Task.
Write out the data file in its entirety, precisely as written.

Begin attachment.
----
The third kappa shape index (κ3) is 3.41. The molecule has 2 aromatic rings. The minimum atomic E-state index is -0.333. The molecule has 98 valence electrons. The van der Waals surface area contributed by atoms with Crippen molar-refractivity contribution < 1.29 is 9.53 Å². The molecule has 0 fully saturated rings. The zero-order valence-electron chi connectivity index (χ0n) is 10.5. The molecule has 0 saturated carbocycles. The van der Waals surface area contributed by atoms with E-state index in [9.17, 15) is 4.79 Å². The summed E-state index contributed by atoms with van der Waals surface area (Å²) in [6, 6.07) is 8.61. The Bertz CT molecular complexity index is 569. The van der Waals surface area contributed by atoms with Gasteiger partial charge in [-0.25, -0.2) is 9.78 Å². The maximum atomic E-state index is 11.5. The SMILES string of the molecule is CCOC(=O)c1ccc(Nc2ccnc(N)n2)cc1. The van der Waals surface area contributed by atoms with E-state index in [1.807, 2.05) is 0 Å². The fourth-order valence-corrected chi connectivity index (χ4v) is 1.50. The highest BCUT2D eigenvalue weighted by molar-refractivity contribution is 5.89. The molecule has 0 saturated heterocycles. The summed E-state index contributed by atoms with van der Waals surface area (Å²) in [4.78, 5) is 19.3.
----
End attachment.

The third kappa shape index (κ3) is 3.41. The molecule has 2 aromatic rings. The minimum atomic E-state index is -0.333. The molecule has 98 valence electrons. The van der Waals surface area contributed by atoms with Crippen molar-refractivity contribution < 1.29 is 9.53 Å². The molecule has 0 fully saturated rings. The zero-order valence-electron chi connectivity index (χ0n) is 10.5. The molecule has 0 saturated carbocycles. The van der Waals surface area contributed by atoms with E-state index in [9.17, 15) is 4.79 Å². The summed E-state index contributed by atoms with van der Waals surface area (Å²) in [6, 6.07) is 8.61. The Bertz CT molecular complexity index is 569. The van der Waals surface area contributed by atoms with Gasteiger partial charge in [-0.25, -0.2) is 9.78 Å². The maximum atomic E-state index is 11.5. The SMILES string of the molecule is CCOC(=O)c1ccc(Nc2ccnc(N)n2)cc1. The van der Waals surface area contributed by atoms with E-state index in [1.807, 2.05) is 0 Å². The fourth-order valence-corrected chi connectivity index (χ4v) is 1.50. The highest BCUT2D eigenvalue weighted by molar-refractivity contribution is 5.89. The molecule has 0 saturated heterocycles. The summed E-state index contributed by atoms with van der Waals surface area (Å²) in [4.78, 5) is 19.3.